Amongst the more negative things that millennials have become renowned for, a reluctance to take in honest feedback is certainly one of them, and it's a true shame what it's done to the reputation of a generation that has so much going for it.
Generation-Y is producing more entrepreneurs heading multimillion-dollar companies than any other generation did at this age. Gen-Y entrepreneurs are the driving force behind many of the revolutionary ideas that we find most impressive today.
There should be no room for a questionable work ethic and lack of tough skin to shine a light away from that narrative. Yet, when the opportunity presents itself, that is exactly what happens, particularly when it came to a recent article published by the New York Times.
The piece featured a brief profiling of Elite Daily, an obvious bright spot on this end, but it also made alarming and, unfortunately, legitimate claims about all 20-somethings these days.
“I feel like their work ethic is a legitimate concern, even though it sounds like you’re a whiny old person complaining about the youth,” the Times' Sheila Marikar was told by Jared Neumark, producer of the popular "Millenials in the workplace" parody video on YouTube.
There are also "unrealistic expectations and a strong resistance toward accepting negative feedback,” according Dr. Paul Harvey, associate professor of management at the University of New Hampshire.
No matter the amount of truth that can be found in such statements -- you'd be hard pressed to quantify, anyway -- even the slightest bit of reluctance to take in constructive criticism is cause for concern, simply because feedback is so crucial to success.
Consider the following.
The 42-year-old serial entrepreneur Elon Musk was at the forefront of online payment company PayPal as a founder. He's also the CEO of electric car company Tesla, the CEO of solar energy company Solar City and the CEO of space exploration company Space X. All of those companies are driven by a desire for extraordinary innovation, so you might think the man credited with leading the charge would have ideas a plenty and would seldom be at a loss for words.
But when asked by a TED Talks curator how exactly he's done these things, Musk offers, in flustered manner, a stuttering, "I dunno." That is, before he highlights the one thing he could concretely put his finger on as being important to his success.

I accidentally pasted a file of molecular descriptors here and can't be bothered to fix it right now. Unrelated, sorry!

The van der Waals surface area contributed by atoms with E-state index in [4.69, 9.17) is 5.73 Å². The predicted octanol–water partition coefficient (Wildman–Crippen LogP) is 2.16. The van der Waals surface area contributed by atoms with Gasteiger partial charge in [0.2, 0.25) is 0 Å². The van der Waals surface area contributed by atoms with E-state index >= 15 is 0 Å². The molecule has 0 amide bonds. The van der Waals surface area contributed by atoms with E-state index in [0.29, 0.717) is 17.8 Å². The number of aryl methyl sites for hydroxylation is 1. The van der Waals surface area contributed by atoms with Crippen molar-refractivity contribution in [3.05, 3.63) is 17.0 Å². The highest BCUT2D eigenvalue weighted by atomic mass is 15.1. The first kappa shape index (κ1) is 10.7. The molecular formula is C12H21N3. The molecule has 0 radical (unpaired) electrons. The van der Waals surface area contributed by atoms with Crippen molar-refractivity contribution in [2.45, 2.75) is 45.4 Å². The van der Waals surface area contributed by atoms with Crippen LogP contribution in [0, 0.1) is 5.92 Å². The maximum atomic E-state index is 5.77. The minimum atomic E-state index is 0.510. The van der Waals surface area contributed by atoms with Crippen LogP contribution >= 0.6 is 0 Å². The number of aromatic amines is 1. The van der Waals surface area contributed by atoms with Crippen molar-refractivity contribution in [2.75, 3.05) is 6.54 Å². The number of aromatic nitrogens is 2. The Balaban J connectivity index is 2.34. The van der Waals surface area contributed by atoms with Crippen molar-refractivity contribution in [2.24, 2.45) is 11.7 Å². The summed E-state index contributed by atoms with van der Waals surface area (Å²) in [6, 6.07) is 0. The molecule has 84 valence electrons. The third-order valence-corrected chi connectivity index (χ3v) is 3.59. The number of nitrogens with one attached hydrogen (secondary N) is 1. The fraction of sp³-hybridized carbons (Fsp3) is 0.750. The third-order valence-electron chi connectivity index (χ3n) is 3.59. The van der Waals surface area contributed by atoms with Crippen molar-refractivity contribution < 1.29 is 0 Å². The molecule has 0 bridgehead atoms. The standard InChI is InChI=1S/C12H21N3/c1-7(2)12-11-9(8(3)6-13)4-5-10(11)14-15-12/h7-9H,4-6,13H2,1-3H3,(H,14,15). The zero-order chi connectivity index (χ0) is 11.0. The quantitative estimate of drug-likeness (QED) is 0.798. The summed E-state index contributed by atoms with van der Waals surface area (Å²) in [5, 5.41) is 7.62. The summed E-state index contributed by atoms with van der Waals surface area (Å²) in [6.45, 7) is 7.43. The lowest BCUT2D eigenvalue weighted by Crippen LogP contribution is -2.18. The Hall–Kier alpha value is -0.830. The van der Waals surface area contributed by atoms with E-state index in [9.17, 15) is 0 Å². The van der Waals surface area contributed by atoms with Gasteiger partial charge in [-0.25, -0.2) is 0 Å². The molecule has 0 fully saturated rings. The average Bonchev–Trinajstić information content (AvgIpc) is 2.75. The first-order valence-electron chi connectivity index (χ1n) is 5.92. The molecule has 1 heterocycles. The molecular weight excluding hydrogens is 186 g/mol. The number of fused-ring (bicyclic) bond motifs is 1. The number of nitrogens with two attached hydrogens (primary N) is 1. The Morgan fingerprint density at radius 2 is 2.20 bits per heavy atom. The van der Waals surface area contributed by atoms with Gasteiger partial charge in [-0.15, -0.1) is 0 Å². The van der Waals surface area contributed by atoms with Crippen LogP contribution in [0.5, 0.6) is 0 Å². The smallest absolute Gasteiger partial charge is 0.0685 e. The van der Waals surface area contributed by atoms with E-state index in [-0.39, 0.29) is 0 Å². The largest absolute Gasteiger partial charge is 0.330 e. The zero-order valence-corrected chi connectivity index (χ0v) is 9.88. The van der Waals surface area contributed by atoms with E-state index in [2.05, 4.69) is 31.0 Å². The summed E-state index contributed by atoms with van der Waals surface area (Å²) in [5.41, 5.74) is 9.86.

"Really pay attention to negative feedback and solicit it particularly from friends," he said. "This may sound like sort of simple advice but hardly anyone does that and it's incredibly helpful.
Taking in negative feedback is especially important at the entrepreneurial level says David Cohen, who's founded a few ventures of his own.
"Even if you can’t turn around every unhappy customer, negative reviews provide you with huge opportunities to learn, so whatever you do, don’t ignore them," the entrepreneur said in a piece he wrote for the Wall Street Journal. "Always keep in mind that the most critical customers who post the most awful reviews can sometimes present you with your biggest opportunities."
The words "easier said than done" have usually carried along with them a negative connotation. People can't tell you what to do because they don't know how hard it is to execute that action in your shoes, right? However, the cliché should, rather, be viewed in a positive light.
It's always more difficult to view your own actions as errors, accept them as such and correct them yourself. Therefore, it's important that we embrace criticism from our peers and turn their advice into something beneficial.
After all, above everything else -- above all hurt feelings, above all desires to hear only positive words, above the inclination to reply "why can't you just be supportive?" -- the improvement of the self is the most important thing on the path to success.